Q: Articles say human resources departments no longer read cover letters, so why are they still expected? I also notice many online employment applications present attaching a cover letter as an option and not a requirement. But I've also read that a separate letter should be written for each company. This seems to conflict with the idea of scrapping them.
I struggle with writing anything about myself, sometimes spending a couple of hours on each one. By the time I finish it, I already feel defeated, knowing that whatever I have written is not good enough. Will it be held against me if I don't include one? Will it be worse to include one that's poorly written? The process is painstaking for me, and I never know what to say.
A: Articles that update what's expected of job applicants and provide statistics on preferences are interesting, but they're not the final word on procedures. HR professionals carry out whatever process they each think works best. That's also true pertaining to errors.
For example, a 20-something applicant wrote a "corny-as-can be" cover letter that read like a page from a children's fairy tale. To top it off, the letter had a couple of typos, which the manager discovered as she read it to her staff. Though everyone thought the letter was overdone and childish, she wanted to interview the person. The included resume was factual and average and listed only one job under "Employment." Still, the manager wanted to meet the person who had written the fantasy cover letter. In the interview, she discovered the fairly new graduate had a positive and fun personality, and the manager felt she had potential. Hiring her was a gamble that paid off, as this new employee turned out to be a "joy to work with" and a "creative thinker." The manager went with her gut feeling about hiring the person, and it worked out fabulously. It also could have been a disaster, but if that had happened, the manager could have fired the employee during the probation period. There are no set rules for cover letters, only strong suggestions and the luck of receiving an interview.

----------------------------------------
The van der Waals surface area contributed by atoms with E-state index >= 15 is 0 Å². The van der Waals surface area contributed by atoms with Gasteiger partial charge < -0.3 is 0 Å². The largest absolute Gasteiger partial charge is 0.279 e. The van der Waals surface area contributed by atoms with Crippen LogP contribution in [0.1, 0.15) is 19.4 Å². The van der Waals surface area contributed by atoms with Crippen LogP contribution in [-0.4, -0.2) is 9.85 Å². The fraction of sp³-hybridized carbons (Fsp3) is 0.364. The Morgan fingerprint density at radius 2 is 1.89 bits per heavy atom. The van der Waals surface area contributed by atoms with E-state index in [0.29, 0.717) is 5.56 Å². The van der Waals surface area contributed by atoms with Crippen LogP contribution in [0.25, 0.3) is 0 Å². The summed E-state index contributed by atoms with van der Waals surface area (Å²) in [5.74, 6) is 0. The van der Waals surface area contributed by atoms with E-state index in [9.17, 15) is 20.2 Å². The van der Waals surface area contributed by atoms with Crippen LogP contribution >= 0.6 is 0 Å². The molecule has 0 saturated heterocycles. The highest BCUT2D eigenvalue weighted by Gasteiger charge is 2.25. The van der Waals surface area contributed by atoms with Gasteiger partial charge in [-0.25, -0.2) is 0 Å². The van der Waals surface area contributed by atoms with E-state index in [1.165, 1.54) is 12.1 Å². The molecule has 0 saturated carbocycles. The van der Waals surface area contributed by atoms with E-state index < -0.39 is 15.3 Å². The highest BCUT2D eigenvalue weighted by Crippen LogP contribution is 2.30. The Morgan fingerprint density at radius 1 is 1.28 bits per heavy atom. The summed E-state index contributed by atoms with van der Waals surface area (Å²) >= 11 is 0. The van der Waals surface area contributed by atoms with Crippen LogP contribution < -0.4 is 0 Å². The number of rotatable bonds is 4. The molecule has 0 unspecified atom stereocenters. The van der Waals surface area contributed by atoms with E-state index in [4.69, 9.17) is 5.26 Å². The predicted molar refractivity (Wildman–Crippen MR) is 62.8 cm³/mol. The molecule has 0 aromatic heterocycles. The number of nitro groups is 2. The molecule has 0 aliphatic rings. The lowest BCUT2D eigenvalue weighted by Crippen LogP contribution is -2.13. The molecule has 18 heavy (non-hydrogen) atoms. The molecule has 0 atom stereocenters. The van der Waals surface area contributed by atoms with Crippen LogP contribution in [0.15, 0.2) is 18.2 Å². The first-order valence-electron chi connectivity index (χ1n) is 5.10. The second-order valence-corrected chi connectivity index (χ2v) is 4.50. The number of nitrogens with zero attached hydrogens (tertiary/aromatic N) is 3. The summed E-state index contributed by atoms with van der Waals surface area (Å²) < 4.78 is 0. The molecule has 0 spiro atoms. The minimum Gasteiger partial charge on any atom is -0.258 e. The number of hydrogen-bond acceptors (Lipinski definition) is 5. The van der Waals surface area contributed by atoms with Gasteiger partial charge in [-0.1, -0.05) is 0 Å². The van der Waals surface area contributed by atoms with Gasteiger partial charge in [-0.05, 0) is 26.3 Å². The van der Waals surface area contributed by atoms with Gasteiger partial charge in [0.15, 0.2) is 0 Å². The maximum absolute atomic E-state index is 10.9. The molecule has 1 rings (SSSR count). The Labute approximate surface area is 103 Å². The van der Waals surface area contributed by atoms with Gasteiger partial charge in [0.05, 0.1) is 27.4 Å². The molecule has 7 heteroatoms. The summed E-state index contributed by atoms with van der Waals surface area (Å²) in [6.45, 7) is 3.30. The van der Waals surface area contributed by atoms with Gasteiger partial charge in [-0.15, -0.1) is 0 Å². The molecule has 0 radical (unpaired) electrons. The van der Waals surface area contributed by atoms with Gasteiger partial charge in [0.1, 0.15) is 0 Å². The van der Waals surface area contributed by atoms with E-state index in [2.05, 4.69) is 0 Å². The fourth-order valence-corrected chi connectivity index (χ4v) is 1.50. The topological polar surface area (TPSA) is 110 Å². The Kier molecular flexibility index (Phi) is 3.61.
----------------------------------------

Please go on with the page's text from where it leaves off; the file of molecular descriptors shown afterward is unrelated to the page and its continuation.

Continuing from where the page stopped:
Here are five strong suggestions to help you and other perplexed job applicants decide what to include in a cover letter:
1) Be original. Take risks by sharing stories (not necessarily related to past positions) that share life lessons learned. This adds depth to your core values and beliefs.
2) Be honest. With the current trend on storytelling, your "stories" should be true. Cover letters are for informing and marketing you, not for conveying fantasy. (Lies will eventually be revealed, and you will have destroyed your reputation.)
3) Have your cover letter proofread by someone with excellent grammar skills. A student once said, "Accuracy shouldn't matter because so many people can't write and won't know the difference." That's like saying, "Be average because most people are average." A better goal would be, "Strive for excellence in everything you do so no one brands you as 'average.'" If your writing has poor grammar, sentence structure, punctuation and no originality, your cover letter could hurt your chances of getting an interview — if anyone reads it.
4) You could be asked to interview if your cover letter holds fascinating and additional information about you — e.g., unusual experiences such as missionary travel or extraordinary volunteer work — as "personal interests" is no longer a standard category on resumes.
5) If you create a positive new approach to marketing yourself that cannot be done in a resume, you may increase your chances of getting interviewed.
Email career and life coach [email protected] with your workplace issues and experiences. For more information, visit www.lindseyparkernovak.com and for past columns, see www.creators.com/read/At-Work-Lindsey-Novak.